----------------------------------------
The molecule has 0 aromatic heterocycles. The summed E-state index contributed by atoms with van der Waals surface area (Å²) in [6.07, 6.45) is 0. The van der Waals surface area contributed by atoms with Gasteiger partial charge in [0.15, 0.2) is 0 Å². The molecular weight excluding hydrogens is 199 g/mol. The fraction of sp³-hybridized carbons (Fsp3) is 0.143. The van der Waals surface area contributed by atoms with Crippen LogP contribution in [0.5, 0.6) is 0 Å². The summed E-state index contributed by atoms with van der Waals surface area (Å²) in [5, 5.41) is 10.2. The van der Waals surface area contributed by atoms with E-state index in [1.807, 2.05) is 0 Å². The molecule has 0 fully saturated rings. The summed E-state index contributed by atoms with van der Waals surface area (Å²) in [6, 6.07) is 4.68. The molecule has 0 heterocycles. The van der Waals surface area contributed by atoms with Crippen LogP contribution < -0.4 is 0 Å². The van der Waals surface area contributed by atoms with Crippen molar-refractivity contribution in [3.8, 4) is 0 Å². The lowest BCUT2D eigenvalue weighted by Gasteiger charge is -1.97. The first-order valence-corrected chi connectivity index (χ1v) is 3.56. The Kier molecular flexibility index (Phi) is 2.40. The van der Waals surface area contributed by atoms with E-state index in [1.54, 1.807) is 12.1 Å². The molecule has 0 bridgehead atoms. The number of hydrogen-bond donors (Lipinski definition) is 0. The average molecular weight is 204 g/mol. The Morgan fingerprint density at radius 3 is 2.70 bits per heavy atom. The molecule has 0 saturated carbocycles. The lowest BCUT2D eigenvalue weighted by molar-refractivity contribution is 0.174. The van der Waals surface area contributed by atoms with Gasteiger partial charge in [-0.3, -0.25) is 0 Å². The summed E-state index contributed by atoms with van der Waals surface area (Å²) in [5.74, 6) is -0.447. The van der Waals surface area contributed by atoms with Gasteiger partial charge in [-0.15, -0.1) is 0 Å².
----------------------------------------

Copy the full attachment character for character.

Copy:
The molecule has 0 aromatic heterocycles. The summed E-state index contributed by atoms with van der Waals surface area (Å²) in [6.07, 6.45) is 0. The van der Waals surface area contributed by atoms with Gasteiger partial charge in [0.15, 0.2) is 0 Å². The molecular weight excluding hydrogens is 199 g/mol. The fraction of sp³-hybridized carbons (Fsp3) is 0.143. The van der Waals surface area contributed by atoms with Crippen LogP contribution in [0.5, 0.6) is 0 Å². The summed E-state index contributed by atoms with van der Waals surface area (Å²) in [5, 5.41) is 10.2. The van der Waals surface area contributed by atoms with E-state index in [1.807, 2.05) is 0 Å². The molecule has 0 fully saturated rings. The summed E-state index contributed by atoms with van der Waals surface area (Å²) in [6, 6.07) is 4.68. The molecule has 0 heterocycles. The van der Waals surface area contributed by atoms with Crippen LogP contribution < -0.4 is 0 Å². The van der Waals surface area contributed by atoms with Crippen molar-refractivity contribution in [3.8, 4) is 0 Å². The lowest BCUT2D eigenvalue weighted by Gasteiger charge is -1.97. The first-order valence-corrected chi connectivity index (χ1v) is 3.56. The Kier molecular flexibility index (Phi) is 2.40. The van der Waals surface area contributed by atoms with E-state index in [1.54, 1.807) is 12.1 Å². The molecule has 0 bridgehead atoms. The number of hydrogen-bond donors (Lipinski definition) is 0. The average molecular weight is 204 g/mol. The Morgan fingerprint density at radius 3 is 2.70 bits per heavy atom. The molecule has 0 saturated carbocycles. The lowest BCUT2D eigenvalue weighted by molar-refractivity contribution is 0.174. The van der Waals surface area contributed by atoms with Gasteiger partial charge in [-0.3, -0.25) is 0 Å². The summed E-state index contributed by atoms with van der Waals surface area (Å²) in [5.74, 6) is -0.447. The van der Waals surface area contributed by atoms with Gasteiger partial charge in [-0.15, -0.1) is 0 Å².